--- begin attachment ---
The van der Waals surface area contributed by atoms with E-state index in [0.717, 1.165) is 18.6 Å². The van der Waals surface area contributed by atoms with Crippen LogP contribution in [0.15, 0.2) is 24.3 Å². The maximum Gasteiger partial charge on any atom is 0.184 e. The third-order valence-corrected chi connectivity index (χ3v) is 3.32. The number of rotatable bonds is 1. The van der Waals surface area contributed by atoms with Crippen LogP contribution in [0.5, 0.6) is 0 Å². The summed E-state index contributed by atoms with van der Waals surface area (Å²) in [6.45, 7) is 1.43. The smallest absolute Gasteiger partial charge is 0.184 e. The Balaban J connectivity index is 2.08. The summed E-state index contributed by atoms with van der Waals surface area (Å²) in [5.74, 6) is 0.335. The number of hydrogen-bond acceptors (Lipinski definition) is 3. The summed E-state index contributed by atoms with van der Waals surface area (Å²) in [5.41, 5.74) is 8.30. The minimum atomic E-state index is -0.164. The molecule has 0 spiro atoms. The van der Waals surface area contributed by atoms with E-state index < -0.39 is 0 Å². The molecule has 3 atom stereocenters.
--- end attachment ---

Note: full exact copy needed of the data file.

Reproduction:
The van der Waals surface area contributed by atoms with E-state index in [0.717, 1.165) is 18.6 Å². The van der Waals surface area contributed by atoms with Crippen LogP contribution in [0.15, 0.2) is 24.3 Å². The maximum Gasteiger partial charge on any atom is 0.184 e. The third-order valence-corrected chi connectivity index (χ3v) is 3.32. The number of rotatable bonds is 1. The van der Waals surface area contributed by atoms with Crippen LogP contribution in [0.5, 0.6) is 0 Å². The summed E-state index contributed by atoms with van der Waals surface area (Å²) in [6.45, 7) is 1.43. The smallest absolute Gasteiger partial charge is 0.184 e. The Balaban J connectivity index is 2.08. The summed E-state index contributed by atoms with van der Waals surface area (Å²) in [5.74, 6) is 0.335. The number of hydrogen-bond acceptors (Lipinski definition) is 3. The summed E-state index contributed by atoms with van der Waals surface area (Å²) in [5.41, 5.74) is 8.30. The minimum atomic E-state index is -0.164. The molecule has 0 spiro atoms. The van der Waals surface area contributed by atoms with E-state index < -0.39 is 0 Å². The molecule has 3 atom stereocenters.